There has been a lot of dialogue at City Council regarding property tax relief for San Antonio homeowners. Throughout my campaign and throughout my tenure on Council, I have spoken in favor of reducing the city tax rate or establishing a city homestead exemption.
During the budget approval process, we discussed that reducing San Antonio’s tax rate would harm the City’s ability to provide services and render minimal dividends to homeowners. I appreciated the dialogue that followed, and my fellow Council members made some valid points. While there were varying views on this topic, what we could all agree on is that our neighbors deserve meaningful relief.
A city’s core functions include maintaining streets, managing public safety services through police and fire departments, ensuring City codes are enforced, and providing parks and libraries for residents. In years past, the City has taken on more projects and expanded services beyond what is required in the City Charter. That’s not to say expanding services is a bad idea, or that we are mismanaging our taxpayer dollars. However, as a city expands its range of services, it sends a mixed message to the taxpayers footing the bill who do not experience the same level of growth with their own budgets.
Our General Fund grows every year due in part to higher home appraisals. We tout that we have not raised our tax rate in more than 25 years, but this is due to the windfall we receive in rising property values. Our residents do not see their budgets increase each year. They often have to pare their budgets down to accommodate higher tax bills. Some homeowners simply cannot afford to stay in their homes anymore due to the swell in appraisal values and accompanying taxes, so they sell.
It’s easy to pass the blame on the appraisal district or the State as they are tasked with the sole responsibility of assessing home values. However, this is not a good enough reason to shy away from implementing our own methods of relief.
State law indicates that the City has the option to institute a municipal residence homestead exemption of up to 20% of a property’s appraised value. Other cities in Texas have already implemented their own homestead tax exemptions. We should be moving forward with our own.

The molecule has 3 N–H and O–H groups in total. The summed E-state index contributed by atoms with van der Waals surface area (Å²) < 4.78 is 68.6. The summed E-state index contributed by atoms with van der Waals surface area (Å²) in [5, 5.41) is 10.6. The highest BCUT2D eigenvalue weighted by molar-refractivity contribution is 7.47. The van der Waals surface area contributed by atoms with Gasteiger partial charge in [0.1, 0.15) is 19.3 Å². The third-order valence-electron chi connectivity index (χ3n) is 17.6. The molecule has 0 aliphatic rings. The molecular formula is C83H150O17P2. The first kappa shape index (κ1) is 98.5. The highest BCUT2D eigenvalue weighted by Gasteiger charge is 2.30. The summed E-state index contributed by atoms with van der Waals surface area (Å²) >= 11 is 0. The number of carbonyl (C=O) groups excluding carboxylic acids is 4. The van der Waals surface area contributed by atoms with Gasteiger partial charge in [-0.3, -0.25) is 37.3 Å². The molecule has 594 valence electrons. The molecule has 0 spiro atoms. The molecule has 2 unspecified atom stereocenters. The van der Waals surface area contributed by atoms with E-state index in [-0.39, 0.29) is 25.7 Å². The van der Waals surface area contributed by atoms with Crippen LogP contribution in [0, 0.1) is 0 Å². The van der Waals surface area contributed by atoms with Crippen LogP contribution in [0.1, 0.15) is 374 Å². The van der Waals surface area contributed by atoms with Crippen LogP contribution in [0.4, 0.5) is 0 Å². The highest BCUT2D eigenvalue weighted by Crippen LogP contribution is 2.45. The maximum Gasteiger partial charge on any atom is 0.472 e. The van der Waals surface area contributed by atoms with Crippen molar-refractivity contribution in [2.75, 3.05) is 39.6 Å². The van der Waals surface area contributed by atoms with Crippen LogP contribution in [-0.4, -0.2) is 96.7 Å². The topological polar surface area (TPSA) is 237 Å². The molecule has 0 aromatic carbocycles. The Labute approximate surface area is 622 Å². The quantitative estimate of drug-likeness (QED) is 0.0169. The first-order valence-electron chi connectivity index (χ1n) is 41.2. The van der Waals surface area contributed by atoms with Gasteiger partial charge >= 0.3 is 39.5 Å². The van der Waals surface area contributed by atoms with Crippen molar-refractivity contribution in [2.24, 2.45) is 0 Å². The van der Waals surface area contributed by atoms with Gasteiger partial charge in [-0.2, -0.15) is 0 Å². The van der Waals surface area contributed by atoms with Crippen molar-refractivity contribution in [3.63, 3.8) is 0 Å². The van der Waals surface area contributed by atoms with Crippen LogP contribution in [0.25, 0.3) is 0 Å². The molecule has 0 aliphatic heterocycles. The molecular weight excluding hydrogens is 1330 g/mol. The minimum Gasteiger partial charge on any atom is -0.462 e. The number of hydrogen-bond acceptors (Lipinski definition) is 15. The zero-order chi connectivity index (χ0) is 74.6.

Unlike other cities, San Antonio owns its utility companies. This translates into revenue for the General Fund. In addition to our utility revenues, our General Fund is supported by property taxes, grants, and charges for services, debt proceeds, and sales taxes.
We know we will receive more in taxes this year based on rising home values. We also know we will most likely receive more in CPS Energy revenues – the more people live here, the more power is consumed. When estimating for the Fiscal Year 2019 budget, I believe we should use the same $2.7 billion budget as a baseline for next year instead of increasing it with the anticipated additional revenue, and also phase in a homestead tax exemption.
We don’t need to attempt a full-throttle homestead tax exemption of 20% right off the bat. That would undoubtedly cripple the City’s ability to continue serving the public. But what if we can set the foundation for a homestead tax exemption and then modify the rate as we go along? We already have the power to modify a property tax rate – This approach follows in the same suit and provides relief to homeowners.
By implementing a phased-in homestead exemption approach, we will still be left with a budget that satisfies the needs and wants of San Antonio residents. Over time, the homestead exemption rate can increase to a final exemption rate and our budget can remain robust and stable. With more than 1 million residents expected to move to San Antonio by 2040, our utility, sales tax, and property tax revenues will increase due to additional customers and, thus, help accommodate the loss in tax revenue from homesteaded residences.
The same way school districts and Bexar County administer exemptions, a citywide homestead tax exemption would directly benefit our residents who choose to live and invest here. It would not affect our commercial property tax revenue or exempt investment property owners. It’s a way to put money back into our residents’ wallets and give them additional spending power. We still receive property taxes to fund City services, but we avoid standing by idly while our residents shoulder the burden of higher taxes each year.
I don’t believe our homeowners should have to wait until the next legislative session to hear if they will receive tax relief. We have the chance to act now, and I believe we should.